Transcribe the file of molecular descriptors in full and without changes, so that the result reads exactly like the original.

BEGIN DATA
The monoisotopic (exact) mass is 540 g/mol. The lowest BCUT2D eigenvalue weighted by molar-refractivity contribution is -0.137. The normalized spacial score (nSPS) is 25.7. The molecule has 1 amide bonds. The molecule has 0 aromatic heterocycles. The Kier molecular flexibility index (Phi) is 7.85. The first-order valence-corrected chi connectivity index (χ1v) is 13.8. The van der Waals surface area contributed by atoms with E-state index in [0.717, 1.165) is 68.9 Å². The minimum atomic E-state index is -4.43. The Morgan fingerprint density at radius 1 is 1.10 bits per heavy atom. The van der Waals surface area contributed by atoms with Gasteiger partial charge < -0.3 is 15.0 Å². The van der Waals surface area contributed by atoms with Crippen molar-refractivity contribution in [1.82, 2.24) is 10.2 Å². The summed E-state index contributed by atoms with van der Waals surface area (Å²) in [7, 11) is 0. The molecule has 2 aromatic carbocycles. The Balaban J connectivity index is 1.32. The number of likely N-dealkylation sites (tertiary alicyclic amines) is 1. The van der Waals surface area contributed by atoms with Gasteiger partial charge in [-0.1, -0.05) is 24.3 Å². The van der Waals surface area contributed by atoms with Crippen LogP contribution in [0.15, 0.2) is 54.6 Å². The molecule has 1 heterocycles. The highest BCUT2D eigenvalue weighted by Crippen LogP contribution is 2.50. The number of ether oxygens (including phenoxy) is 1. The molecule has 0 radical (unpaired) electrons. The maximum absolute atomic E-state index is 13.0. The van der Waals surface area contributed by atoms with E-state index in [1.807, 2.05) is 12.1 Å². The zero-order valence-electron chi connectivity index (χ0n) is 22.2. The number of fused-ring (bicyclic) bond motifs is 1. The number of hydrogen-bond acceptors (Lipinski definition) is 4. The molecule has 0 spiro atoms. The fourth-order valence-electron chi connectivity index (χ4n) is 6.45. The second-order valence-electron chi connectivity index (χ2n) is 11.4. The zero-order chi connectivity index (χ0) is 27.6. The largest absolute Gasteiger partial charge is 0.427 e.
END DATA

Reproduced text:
The monoisotopic (exact) mass is 540 g/mol. The lowest BCUT2D eigenvalue weighted by molar-refractivity contribution is -0.137. The normalized spacial score (nSPS) is 25.7. The molecule has 1 amide bonds. The molecule has 0 aromatic heterocycles. The Kier molecular flexibility index (Phi) is 7.85. The first-order valence-corrected chi connectivity index (χ1v) is 13.8. The van der Waals surface area contributed by atoms with E-state index in [0.717, 1.165) is 68.9 Å². The minimum atomic E-state index is -4.43. The Morgan fingerprint density at radius 1 is 1.10 bits per heavy atom. The van der Waals surface area contributed by atoms with Gasteiger partial charge < -0.3 is 15.0 Å². The van der Waals surface area contributed by atoms with Crippen molar-refractivity contribution in [1.82, 2.24) is 10.2 Å². The summed E-state index contributed by atoms with van der Waals surface area (Å²) in [7, 11) is 0. The molecule has 2 aromatic carbocycles. The Balaban J connectivity index is 1.32. The number of likely N-dealkylation sites (tertiary alicyclic amines) is 1. The van der Waals surface area contributed by atoms with Gasteiger partial charge in [-0.1, -0.05) is 24.3 Å². The van der Waals surface area contributed by atoms with Crippen LogP contribution in [0.15, 0.2) is 54.6 Å². The molecule has 1 heterocycles. The highest BCUT2D eigenvalue weighted by Crippen LogP contribution is 2.50. The number of ether oxygens (including phenoxy) is 1. The molecule has 0 radical (unpaired) electrons. The maximum absolute atomic E-state index is 13.0. The van der Waals surface area contributed by atoms with E-state index in [1.807, 2.05) is 12.1 Å². The zero-order valence-electron chi connectivity index (χ0n) is 22.2. The number of fused-ring (bicyclic) bond motifs is 1. The number of hydrogen-bond acceptors (Lipinski definition) is 4. The molecule has 0 spiro atoms. The fourth-order valence-electron chi connectivity index (χ4n) is 6.45. The second-order valence-electron chi connectivity index (χ2n) is 11.4. The zero-order chi connectivity index (χ0) is 27.6. The largest absolute Gasteiger partial charge is 0.427 e.